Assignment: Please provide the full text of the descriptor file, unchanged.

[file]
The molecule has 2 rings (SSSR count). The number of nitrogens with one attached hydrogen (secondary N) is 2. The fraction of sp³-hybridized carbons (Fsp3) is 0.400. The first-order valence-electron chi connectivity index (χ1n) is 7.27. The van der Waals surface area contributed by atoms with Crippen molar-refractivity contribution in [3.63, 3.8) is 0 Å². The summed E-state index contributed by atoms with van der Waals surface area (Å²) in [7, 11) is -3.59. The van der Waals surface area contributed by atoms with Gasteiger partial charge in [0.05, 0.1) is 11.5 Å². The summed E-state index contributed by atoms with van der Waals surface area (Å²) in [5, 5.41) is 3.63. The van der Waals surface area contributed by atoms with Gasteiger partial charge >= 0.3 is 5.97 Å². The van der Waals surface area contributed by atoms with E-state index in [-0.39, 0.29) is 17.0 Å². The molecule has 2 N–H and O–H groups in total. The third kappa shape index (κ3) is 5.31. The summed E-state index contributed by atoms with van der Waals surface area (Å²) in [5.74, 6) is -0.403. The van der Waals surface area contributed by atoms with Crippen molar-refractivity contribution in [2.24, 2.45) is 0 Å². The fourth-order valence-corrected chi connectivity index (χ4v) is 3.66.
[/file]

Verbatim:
The molecule has 2 rings (SSSR count). The number of nitrogens with one attached hydrogen (secondary N) is 2. The fraction of sp³-hybridized carbons (Fsp3) is 0.400. The first-order valence-electron chi connectivity index (χ1n) is 7.27. The van der Waals surface area contributed by atoms with Crippen molar-refractivity contribution in [3.63, 3.8) is 0 Å². The summed E-state index contributed by atoms with van der Waals surface area (Å²) in [7, 11) is -3.59. The van der Waals surface area contributed by atoms with Gasteiger partial charge in [0.05, 0.1) is 11.5 Å². The summed E-state index contributed by atoms with van der Waals surface area (Å²) in [5, 5.41) is 3.63. The van der Waals surface area contributed by atoms with Gasteiger partial charge >= 0.3 is 5.97 Å². The van der Waals surface area contributed by atoms with E-state index in [-0.39, 0.29) is 17.0 Å². The molecule has 2 N–H and O–H groups in total. The third kappa shape index (κ3) is 5.31. The summed E-state index contributed by atoms with van der Waals surface area (Å²) in [5.74, 6) is -0.403. The van der Waals surface area contributed by atoms with Crippen molar-refractivity contribution in [2.24, 2.45) is 0 Å². The fourth-order valence-corrected chi connectivity index (χ4v) is 3.66.